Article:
Head & Neck Cancer Support Group
Kirklin Clinic – Birmingham, AL
distributed by American Cancer Society, edited by Pat Sanders
Ask the Doctor – Neck Dissection
What is a neck dissection? My wife had a laryngectomy but I don’t know whether she had the “dissection” - - or why/why not.
Thanks, Florence and Matt Bressler, Jupiter, FL email@example.com
That’s a big topic so I’ll hit the highlights.
Simply put, a neck dissection is an operation that is done to remove the lymph nodes in the neck. There a two fundamental types of neck dissections: one that is done when we know there is cancer present in the lymph nodes (“therapeutic” neck dissection) or one that is done when there is a high likelihood that microscopic disease may be present in the nodes, even though we can’t feel them or they don’t show up on scans (“elective” neck dissection).
Now, let’s take this a little further. Therapeutic neck dissections vary depending on the amount of cancer that may be present in the nodes. Large, bulky nodes may require a “radical” neck dissection for complete removal. The radical neck dissection was first used in the first decade of the 20th century and has changed little since it was originally described. The radical neck dissection is the most comprehensive operation that can be done for cancer in the cervical nodes. It is a complete clean out of all node bearing groups and also involves the removal of the internal jugular vein, the sternocleidomastoid muscle, and the spinal accessory nerve that goes to the trapezius muscle. Obviously, this can result in a cosmetic deformity in the neck and more importantly weakness in raising the shoulder and arm from sacrifice of the spinal accessory nerve.
Smaller nodes and elective neck dissections can be handled with a “functional or modified” neck dissection. This is a more targeted operation wherein the nodes that are either involved and/or at highest risk for involvement are removed. In doing the modified operation you usually leave the jugular vein, the stercleidomastoid muscle, and the spinal accessory nerve. This results in less cosmetic deformity and less problems with your shoulder.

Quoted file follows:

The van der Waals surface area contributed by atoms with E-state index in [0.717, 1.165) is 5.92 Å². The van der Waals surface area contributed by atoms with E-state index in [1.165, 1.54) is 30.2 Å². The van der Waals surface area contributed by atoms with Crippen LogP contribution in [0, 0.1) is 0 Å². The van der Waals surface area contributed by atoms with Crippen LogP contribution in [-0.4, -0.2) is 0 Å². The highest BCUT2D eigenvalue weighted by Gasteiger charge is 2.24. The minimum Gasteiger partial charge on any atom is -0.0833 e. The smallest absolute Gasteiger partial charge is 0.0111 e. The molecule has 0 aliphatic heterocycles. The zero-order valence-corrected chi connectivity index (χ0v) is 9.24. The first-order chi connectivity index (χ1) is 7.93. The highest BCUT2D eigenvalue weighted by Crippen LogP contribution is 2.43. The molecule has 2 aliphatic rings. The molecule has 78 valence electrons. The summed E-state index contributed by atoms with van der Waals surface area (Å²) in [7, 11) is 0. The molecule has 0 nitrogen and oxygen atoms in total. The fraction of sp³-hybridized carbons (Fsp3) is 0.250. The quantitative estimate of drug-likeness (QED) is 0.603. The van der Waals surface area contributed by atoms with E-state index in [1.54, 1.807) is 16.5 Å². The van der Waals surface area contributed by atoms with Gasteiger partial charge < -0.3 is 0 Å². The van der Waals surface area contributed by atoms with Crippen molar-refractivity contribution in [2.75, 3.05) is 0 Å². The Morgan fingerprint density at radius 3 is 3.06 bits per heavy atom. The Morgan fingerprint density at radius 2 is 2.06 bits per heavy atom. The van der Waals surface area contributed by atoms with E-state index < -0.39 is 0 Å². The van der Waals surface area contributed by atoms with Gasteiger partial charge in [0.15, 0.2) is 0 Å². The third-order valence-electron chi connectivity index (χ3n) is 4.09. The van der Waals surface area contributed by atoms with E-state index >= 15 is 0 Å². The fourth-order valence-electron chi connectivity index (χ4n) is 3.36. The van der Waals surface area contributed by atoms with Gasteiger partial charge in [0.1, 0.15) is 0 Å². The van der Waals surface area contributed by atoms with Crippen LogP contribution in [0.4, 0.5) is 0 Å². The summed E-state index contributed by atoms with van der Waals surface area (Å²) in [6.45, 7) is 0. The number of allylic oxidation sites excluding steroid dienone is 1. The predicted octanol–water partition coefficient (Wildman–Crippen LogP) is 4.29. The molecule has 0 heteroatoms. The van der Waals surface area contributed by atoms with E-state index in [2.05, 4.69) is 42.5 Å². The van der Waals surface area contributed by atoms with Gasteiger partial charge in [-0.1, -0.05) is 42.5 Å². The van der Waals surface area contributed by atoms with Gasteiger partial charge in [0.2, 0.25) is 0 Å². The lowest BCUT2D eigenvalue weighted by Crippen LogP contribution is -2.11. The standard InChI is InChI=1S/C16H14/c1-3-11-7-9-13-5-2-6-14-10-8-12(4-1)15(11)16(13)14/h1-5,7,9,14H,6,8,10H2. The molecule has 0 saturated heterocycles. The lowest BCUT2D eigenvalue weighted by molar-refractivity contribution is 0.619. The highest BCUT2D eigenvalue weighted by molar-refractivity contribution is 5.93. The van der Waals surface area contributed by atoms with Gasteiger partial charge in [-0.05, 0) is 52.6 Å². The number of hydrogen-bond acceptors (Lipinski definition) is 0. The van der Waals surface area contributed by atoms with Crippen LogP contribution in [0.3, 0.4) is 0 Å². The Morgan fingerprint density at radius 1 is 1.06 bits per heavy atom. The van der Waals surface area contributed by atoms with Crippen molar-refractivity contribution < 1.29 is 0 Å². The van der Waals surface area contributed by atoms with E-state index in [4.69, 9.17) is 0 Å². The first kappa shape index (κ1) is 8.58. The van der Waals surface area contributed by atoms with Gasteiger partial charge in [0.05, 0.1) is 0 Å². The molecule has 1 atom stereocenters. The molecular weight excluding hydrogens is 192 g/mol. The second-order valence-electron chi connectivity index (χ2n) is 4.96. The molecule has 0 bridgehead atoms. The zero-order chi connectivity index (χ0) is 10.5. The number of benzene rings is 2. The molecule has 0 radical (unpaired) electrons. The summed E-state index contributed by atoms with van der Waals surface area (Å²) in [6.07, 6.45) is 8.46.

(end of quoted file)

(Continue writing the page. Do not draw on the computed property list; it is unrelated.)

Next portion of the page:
Neck dissections can be done either when the larynx is removed or later if nodal metastases appear. More and more, we are doing elective operations at the same time we operate on the larynx. We have found that this gives us important information about the status of the nodes (whether there is microscopic disease) and also whether we need to use radiation after surgery.
So that's neck dissections in a nutshell.
Glenn E. Peters, M.D. , F.A.C.S.
Director, Division of Otolaryngology - Head and Neck Surgery
University of Alabama at Birmingham, Birmingham, Alabama, USA
Look Before You Leap
On Sunday past, my wife and I drove to our daughter's to sit for three days with child, house, and horse. Since our daughter is our only child and she is the mother of our only two grandchildren, we have given serious consideration to moving to that area, a town of about 35,000, which is some 130 miles away from where we now live.
On Tuesday morning, my prosthesis for the TEP quit working, zap, no sound, no nothing. Of course, I had carried my Servox with me. I attempted to change out the prosthesis with NO luck and in the process used all of the capsules which I had with me. Having no capsules, I got the phone book and looked for Hospitals or ENT clinics and finally found one with a Speech Pathologist; however, when I mentioned what I needed, she went blank. She had no idea where I might find a gel cap, didn't know how to change out a prosthesis, in fact had never seen one. I told her that should we moved to that area, I would have a lot of educating to do. She agreed.
We continued with our original plans, met with a Real Estate Agent, and did some preliminary house hunting but did not find what we were really looking for. Our daughter returned from her trip, we visited for a while, then, decided to make trip back to our house. We arrived around 10:00 PM, too tired to attempt to replace the prosthesis but did so this morning and am back talking as before.
Moral of this story: investigate the area you might move to, to determine if there is help in that area or people who know how to assist a laryngectomee in the event of an emergency. Should we decide to move, I will visit, prior to the move, the office of each and every ENT, to make sure that they are aware of me and what I am and what assistance I may need in the future. Charles Lamar <firstname.lastname@example.org>
WHAT YOUR PROSTHESIS TELLS YOU by Pat W Sanders
If you wear the kind of prosthesis that you change yourself, you might be missing an opportunity to learn something by examining the one you are removing. After you take it out, do you toss it, drop it in some peroxide or other cleaning solution to re-use later, or do you take a good look at it in strong light? It can tell you a couple of things, especially if you leave your prosthesis inserted for long periods.
Some of us are told by our SLPs or doctors to change the prosthesis often, and right after the TEP surgery, it is wise to do so. If you have your puncture surgery while there is still swelling from the laryngectomy, it is even more wise to have frequent checkups. As the swelling goes down, the puncture often becomes shorter requiring a change in prosthesis length. Many of us go through reductions in size from something like 3.0 to 2.6 to 2.2 to 2.0 over a period of time. You might need the 3.0 for only 2 weeks, whereas, the change from 2.2 to 2.0 might take a year. The longer prosthesis will piston (move back and forth) in the shorter puncture causing leaks around the prosthesis and perhaps enlarging the diameter of the puncture, creating another problem. At first, a close watch is kept on the size and type (another subject altogether), to see if you need a change. Leaks and speech problems are indications that a change in length may be needed.